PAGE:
It was presented to a sophisticated audience at SIGGRAPH, the annual convention for those in the know, and in the engineering, design, and creation of the best 3D graphics in the world. At the time, the air was one of hope; Tron had just been released to audience acclaim a few years earlier in 1982, the first movie to have significant computer-generated visual effects (nee CG/VFX) sequences, and whispers in the wind predicted at some point, at some time, a completely 100% CGI (computer generated imagery) film would be created.
In less than 2 minutes, Pixar proved that seemingly inanimate objects, in this case simple desk-lamps and inflatable toy balls, could exude, even ooze, character, charm, and even emotion.
That one film opened the door to an entire new era of Hollywood cinema, which arguably exploded into mainstream consciousness a decade later in 1995 with Toy Story, the first commercially successful, full length, completely computer-generated CG film… again, by Pixar, the love child of George Lucas, John Lasseter and Steve Jobs.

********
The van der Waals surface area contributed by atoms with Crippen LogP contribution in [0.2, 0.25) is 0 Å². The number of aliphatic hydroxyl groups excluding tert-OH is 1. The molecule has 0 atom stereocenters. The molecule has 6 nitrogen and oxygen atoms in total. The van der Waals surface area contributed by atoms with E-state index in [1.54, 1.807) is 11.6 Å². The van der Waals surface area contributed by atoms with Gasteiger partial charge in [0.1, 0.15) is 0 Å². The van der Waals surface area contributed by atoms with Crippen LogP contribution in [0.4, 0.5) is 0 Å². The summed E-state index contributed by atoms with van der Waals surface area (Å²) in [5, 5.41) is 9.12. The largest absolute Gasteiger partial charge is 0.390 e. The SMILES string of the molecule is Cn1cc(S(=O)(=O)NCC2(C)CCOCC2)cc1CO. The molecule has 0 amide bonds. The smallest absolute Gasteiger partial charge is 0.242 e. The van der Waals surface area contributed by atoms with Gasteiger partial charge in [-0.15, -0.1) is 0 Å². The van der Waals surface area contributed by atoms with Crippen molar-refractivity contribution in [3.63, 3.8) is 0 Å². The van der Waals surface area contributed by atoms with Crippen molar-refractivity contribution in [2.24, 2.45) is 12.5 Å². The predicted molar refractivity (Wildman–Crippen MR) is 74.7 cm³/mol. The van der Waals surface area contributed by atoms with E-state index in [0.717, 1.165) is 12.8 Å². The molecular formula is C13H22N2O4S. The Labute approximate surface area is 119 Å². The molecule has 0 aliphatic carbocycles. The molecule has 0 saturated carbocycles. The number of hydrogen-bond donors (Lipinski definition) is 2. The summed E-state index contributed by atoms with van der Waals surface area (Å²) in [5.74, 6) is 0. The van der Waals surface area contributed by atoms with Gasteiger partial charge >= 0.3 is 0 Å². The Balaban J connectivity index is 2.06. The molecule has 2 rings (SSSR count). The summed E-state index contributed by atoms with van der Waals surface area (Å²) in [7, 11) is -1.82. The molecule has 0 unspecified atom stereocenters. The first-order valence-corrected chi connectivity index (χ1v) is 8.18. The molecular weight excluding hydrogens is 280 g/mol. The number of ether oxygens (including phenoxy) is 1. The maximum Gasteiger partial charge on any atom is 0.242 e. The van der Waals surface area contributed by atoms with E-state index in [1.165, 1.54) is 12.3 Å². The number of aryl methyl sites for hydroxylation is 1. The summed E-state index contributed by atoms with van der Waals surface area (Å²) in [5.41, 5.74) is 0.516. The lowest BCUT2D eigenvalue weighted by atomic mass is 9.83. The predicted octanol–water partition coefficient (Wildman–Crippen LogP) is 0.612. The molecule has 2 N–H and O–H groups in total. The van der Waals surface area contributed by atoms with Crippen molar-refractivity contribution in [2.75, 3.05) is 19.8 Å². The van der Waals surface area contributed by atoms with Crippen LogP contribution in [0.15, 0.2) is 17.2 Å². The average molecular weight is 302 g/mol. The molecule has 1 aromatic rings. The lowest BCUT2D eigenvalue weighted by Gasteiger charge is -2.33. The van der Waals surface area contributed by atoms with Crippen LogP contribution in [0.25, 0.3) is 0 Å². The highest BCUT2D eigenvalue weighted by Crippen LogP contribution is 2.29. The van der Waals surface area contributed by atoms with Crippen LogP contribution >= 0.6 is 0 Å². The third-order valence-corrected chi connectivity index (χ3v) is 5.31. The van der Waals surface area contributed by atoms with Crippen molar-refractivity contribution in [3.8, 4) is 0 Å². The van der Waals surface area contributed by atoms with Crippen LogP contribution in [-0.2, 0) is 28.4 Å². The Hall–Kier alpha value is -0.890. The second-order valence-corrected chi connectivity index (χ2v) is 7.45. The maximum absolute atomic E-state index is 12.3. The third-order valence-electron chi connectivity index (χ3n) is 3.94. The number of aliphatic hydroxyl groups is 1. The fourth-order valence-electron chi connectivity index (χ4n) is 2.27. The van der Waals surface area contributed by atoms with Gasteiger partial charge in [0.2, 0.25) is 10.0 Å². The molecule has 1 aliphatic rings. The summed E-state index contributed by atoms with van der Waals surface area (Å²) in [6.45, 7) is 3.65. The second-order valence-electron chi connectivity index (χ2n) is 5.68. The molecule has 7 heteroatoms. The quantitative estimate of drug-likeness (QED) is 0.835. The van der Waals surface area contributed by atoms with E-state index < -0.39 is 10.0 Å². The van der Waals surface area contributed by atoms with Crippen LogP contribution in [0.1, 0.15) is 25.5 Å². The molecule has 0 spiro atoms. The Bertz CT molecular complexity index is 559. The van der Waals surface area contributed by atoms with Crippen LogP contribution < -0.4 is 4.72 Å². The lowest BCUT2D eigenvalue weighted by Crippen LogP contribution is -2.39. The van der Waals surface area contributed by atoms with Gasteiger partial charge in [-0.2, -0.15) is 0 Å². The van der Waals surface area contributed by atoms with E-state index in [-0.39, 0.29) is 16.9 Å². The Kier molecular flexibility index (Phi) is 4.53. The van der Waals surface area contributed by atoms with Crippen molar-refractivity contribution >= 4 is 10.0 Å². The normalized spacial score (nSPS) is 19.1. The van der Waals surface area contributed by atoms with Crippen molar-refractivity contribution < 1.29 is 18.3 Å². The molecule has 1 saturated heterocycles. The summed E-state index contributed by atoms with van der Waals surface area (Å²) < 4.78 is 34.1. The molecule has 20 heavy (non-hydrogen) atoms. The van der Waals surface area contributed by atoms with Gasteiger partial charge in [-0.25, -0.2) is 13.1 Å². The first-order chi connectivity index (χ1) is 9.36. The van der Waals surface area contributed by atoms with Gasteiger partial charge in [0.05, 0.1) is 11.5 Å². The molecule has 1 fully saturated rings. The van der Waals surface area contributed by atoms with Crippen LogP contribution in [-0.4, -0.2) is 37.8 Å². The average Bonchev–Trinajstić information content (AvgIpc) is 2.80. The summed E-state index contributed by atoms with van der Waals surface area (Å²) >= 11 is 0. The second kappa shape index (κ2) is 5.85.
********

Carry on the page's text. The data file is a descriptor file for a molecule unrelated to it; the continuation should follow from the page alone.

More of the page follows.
Fast forward 30 years. Oculus, the amazing company that launched on kickstarter and was stunningly acquired by Facebook for $2 billion a mere 2 years later, launches a virtual cinema division dubbed Oculus Story Studio.
And now, here’s Henry.
Henry is a clear attempt to move from hardcore, sci-fi, robot-loving gamers, into a more general, emotional, human populace. Presumably, a human populace willing to put on a pair of blackened ski-goggles in order to watch — scratch that — in order to experience, genuine story-fed emotion.
Henry is, plain and simple: An attempt, albeit a decent one, to launch a new category, animated cinematic interactive VR… with a best-in-class example.
Come July 28, and more-so, come February 2016, the world will decide.
Here’s hoping they succeed.